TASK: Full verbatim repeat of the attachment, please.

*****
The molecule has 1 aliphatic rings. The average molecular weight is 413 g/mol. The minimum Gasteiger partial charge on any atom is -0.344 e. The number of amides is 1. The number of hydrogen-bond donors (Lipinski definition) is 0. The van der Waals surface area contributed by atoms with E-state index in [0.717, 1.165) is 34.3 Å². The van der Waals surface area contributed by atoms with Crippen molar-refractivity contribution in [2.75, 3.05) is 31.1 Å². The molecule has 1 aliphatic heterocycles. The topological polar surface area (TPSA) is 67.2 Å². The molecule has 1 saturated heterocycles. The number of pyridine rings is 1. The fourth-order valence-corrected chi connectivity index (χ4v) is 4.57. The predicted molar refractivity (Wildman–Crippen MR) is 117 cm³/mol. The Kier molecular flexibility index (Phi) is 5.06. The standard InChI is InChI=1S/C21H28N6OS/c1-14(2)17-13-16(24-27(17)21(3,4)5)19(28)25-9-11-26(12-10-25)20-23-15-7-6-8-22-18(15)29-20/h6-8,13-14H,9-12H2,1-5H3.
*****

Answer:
The molecule has 1 aliphatic rings. The average molecular weight is 413 g/mol. The minimum Gasteiger partial charge on any atom is -0.344 e. The number of amides is 1. The number of hydrogen-bond donors (Lipinski definition) is 0. The van der Waals surface area contributed by atoms with E-state index in [0.717, 1.165) is 34.3 Å². The van der Waals surface area contributed by atoms with Crippen molar-refractivity contribution in [2.75, 3.05) is 31.1 Å². The molecule has 1 aliphatic heterocycles. The topological polar surface area (TPSA) is 67.2 Å². The molecule has 1 saturated heterocycles. The number of pyridine rings is 1. The fourth-order valence-corrected chi connectivity index (χ4v) is 4.57. The predicted molar refractivity (Wildman–Crippen MR) is 117 cm³/mol. The Kier molecular flexibility index (Phi) is 5.06. The standard InChI is InChI=1S/C21H28N6OS/c1-14(2)17-13-16(24-27(17)21(3,4)5)19(28)25-9-11-26(12-10-25)20-23-15-7-6-8-22-18(15)29-20/h6-8,13-14H,9-12H2,1-5H3.